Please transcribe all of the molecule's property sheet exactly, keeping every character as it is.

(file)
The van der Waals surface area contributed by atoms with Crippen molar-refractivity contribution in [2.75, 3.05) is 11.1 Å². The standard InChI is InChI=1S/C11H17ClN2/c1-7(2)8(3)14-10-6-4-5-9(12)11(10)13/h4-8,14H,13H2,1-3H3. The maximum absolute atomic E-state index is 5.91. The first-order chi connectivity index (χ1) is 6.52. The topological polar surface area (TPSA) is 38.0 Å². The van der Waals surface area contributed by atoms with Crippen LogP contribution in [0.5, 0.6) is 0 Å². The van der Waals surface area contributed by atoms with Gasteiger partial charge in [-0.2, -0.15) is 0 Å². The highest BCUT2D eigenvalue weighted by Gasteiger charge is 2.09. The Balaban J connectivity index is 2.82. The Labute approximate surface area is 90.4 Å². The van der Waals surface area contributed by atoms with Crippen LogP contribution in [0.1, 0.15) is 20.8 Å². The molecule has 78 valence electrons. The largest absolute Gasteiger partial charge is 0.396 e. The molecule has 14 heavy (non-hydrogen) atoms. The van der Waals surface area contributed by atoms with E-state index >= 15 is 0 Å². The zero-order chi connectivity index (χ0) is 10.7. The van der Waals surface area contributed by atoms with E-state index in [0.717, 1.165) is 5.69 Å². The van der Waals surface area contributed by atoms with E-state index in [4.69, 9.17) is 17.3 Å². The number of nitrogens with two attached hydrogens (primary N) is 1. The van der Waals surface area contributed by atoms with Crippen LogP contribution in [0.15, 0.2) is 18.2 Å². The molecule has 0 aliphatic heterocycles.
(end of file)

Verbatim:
The van der Waals surface area contributed by atoms with Crippen molar-refractivity contribution in [2.75, 3.05) is 11.1 Å². The standard InChI is InChI=1S/C11H17ClN2/c1-7(2)8(3)14-10-6-4-5-9(12)11(10)13/h4-8,14H,13H2,1-3H3. The maximum absolute atomic E-state index is 5.91. The first-order chi connectivity index (χ1) is 6.52. The topological polar surface area (TPSA) is 38.0 Å². The van der Waals surface area contributed by atoms with Crippen LogP contribution in [0.5, 0.6) is 0 Å². The van der Waals surface area contributed by atoms with Gasteiger partial charge in [-0.2, -0.15) is 0 Å². The highest BCUT2D eigenvalue weighted by Gasteiger charge is 2.09. The Balaban J connectivity index is 2.82. The Labute approximate surface area is 90.4 Å². The van der Waals surface area contributed by atoms with Crippen LogP contribution in [0.1, 0.15) is 20.8 Å². The molecule has 78 valence electrons. The largest absolute Gasteiger partial charge is 0.396 e. The molecule has 14 heavy (non-hydrogen) atoms. The van der Waals surface area contributed by atoms with E-state index >= 15 is 0 Å². The zero-order chi connectivity index (χ0) is 10.7. The van der Waals surface area contributed by atoms with E-state index in [0.717, 1.165) is 5.69 Å². The van der Waals surface area contributed by atoms with E-state index in [4.69, 9.17) is 17.3 Å². The number of nitrogens with two attached hydrogens (primary N) is 1. The van der Waals surface area contributed by atoms with Crippen LogP contribution in [0.15, 0.2) is 18.2 Å². The molecule has 0 aliphatic heterocycles.